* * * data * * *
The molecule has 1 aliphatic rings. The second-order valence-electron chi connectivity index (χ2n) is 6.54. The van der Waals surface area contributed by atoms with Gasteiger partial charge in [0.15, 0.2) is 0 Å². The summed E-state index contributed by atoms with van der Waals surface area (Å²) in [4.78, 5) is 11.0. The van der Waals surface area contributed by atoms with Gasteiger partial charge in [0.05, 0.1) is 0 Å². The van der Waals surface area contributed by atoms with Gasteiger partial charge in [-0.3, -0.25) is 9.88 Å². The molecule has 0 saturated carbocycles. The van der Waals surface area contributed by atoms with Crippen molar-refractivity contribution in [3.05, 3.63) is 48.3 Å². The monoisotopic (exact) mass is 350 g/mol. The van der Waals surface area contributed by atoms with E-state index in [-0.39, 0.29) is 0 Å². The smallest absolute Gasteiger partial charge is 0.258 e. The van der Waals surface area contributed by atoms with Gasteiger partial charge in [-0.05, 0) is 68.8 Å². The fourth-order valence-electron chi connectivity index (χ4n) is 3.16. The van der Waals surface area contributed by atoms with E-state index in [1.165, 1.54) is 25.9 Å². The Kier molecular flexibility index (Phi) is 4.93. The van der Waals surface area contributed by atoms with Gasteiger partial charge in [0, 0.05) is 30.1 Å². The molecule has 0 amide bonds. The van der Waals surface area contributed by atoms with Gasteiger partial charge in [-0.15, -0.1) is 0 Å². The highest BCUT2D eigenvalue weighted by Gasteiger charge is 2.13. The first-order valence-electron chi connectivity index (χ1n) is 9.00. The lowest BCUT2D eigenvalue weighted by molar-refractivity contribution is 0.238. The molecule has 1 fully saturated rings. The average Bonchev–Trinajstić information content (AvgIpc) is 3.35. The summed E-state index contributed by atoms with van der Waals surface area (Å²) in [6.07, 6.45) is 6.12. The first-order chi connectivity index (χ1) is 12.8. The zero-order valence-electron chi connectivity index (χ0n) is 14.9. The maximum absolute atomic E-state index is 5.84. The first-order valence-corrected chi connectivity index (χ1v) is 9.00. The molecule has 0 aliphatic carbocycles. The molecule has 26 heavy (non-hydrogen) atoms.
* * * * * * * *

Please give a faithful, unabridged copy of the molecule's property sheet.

The molecule has 1 aliphatic rings. The second-order valence-electron chi connectivity index (χ2n) is 6.54. The van der Waals surface area contributed by atoms with Gasteiger partial charge in [0.15, 0.2) is 0 Å². The summed E-state index contributed by atoms with van der Waals surface area (Å²) in [4.78, 5) is 11.0. The van der Waals surface area contributed by atoms with Gasteiger partial charge in [0.05, 0.1) is 0 Å². The van der Waals surface area contributed by atoms with Gasteiger partial charge in [-0.3, -0.25) is 9.88 Å². The molecule has 0 saturated carbocycles. The van der Waals surface area contributed by atoms with Crippen molar-refractivity contribution in [3.05, 3.63) is 48.3 Å². The monoisotopic (exact) mass is 350 g/mol. The van der Waals surface area contributed by atoms with E-state index in [-0.39, 0.29) is 0 Å². The smallest absolute Gasteiger partial charge is 0.258 e. The van der Waals surface area contributed by atoms with Gasteiger partial charge in [-0.05, 0) is 68.8 Å². The fourth-order valence-electron chi connectivity index (χ4n) is 3.16. The van der Waals surface area contributed by atoms with E-state index in [1.165, 1.54) is 25.9 Å². The Kier molecular flexibility index (Phi) is 4.93. The van der Waals surface area contributed by atoms with Gasteiger partial charge in [0, 0.05) is 30.1 Å². The molecule has 0 amide bonds. The van der Waals surface area contributed by atoms with Gasteiger partial charge in [-0.15, -0.1) is 0 Å². The highest BCUT2D eigenvalue weighted by Gasteiger charge is 2.13. The first-order valence-electron chi connectivity index (χ1n) is 9.00. The lowest BCUT2D eigenvalue weighted by molar-refractivity contribution is 0.238. The molecule has 1 fully saturated rings. The average Bonchev–Trinajstić information content (AvgIpc) is 3.35. The summed E-state index contributed by atoms with van der Waals surface area (Å²) in [6.07, 6.45) is 6.12. The first-order chi connectivity index (χ1) is 12.8. The zero-order valence-electron chi connectivity index (χ0n) is 14.9. The maximum absolute atomic E-state index is 5.84. The first-order valence-corrected chi connectivity index (χ1v) is 9.00. The molecule has 0 aliphatic carbocycles. The molecule has 26 heavy (non-hydrogen) atoms.